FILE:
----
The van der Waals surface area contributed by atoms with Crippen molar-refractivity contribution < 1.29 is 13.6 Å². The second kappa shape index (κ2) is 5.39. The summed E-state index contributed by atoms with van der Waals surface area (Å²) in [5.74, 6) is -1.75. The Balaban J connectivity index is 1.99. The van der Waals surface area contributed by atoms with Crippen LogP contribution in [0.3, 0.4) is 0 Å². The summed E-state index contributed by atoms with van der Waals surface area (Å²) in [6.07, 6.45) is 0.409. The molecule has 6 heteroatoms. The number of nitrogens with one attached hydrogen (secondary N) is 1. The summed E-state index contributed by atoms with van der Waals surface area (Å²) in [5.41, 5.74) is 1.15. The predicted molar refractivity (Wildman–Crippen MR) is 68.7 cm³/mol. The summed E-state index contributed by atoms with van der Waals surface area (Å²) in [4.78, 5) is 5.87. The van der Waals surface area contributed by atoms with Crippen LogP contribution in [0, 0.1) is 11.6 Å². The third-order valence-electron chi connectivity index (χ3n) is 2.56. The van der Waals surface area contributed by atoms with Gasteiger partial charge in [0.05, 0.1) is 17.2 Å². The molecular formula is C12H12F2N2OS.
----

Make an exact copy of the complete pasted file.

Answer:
The van der Waals surface area contributed by atoms with Crippen molar-refractivity contribution < 1.29 is 13.6 Å². The second kappa shape index (κ2) is 5.39. The summed E-state index contributed by atoms with van der Waals surface area (Å²) in [5.74, 6) is -1.75. The Balaban J connectivity index is 1.99. The van der Waals surface area contributed by atoms with Crippen LogP contribution in [0.3, 0.4) is 0 Å². The summed E-state index contributed by atoms with van der Waals surface area (Å²) in [6.07, 6.45) is 0.409. The molecule has 6 heteroatoms. The number of nitrogens with one attached hydrogen (secondary N) is 1. The summed E-state index contributed by atoms with van der Waals surface area (Å²) in [5.41, 5.74) is 1.15. The predicted molar refractivity (Wildman–Crippen MR) is 68.7 cm³/mol. The summed E-state index contributed by atoms with van der Waals surface area (Å²) in [4.78, 5) is 5.87. The van der Waals surface area contributed by atoms with Crippen LogP contribution in [0, 0.1) is 11.6 Å². The third-order valence-electron chi connectivity index (χ3n) is 2.56. The van der Waals surface area contributed by atoms with Gasteiger partial charge in [0.05, 0.1) is 17.2 Å². The molecular formula is C12H12F2N2OS.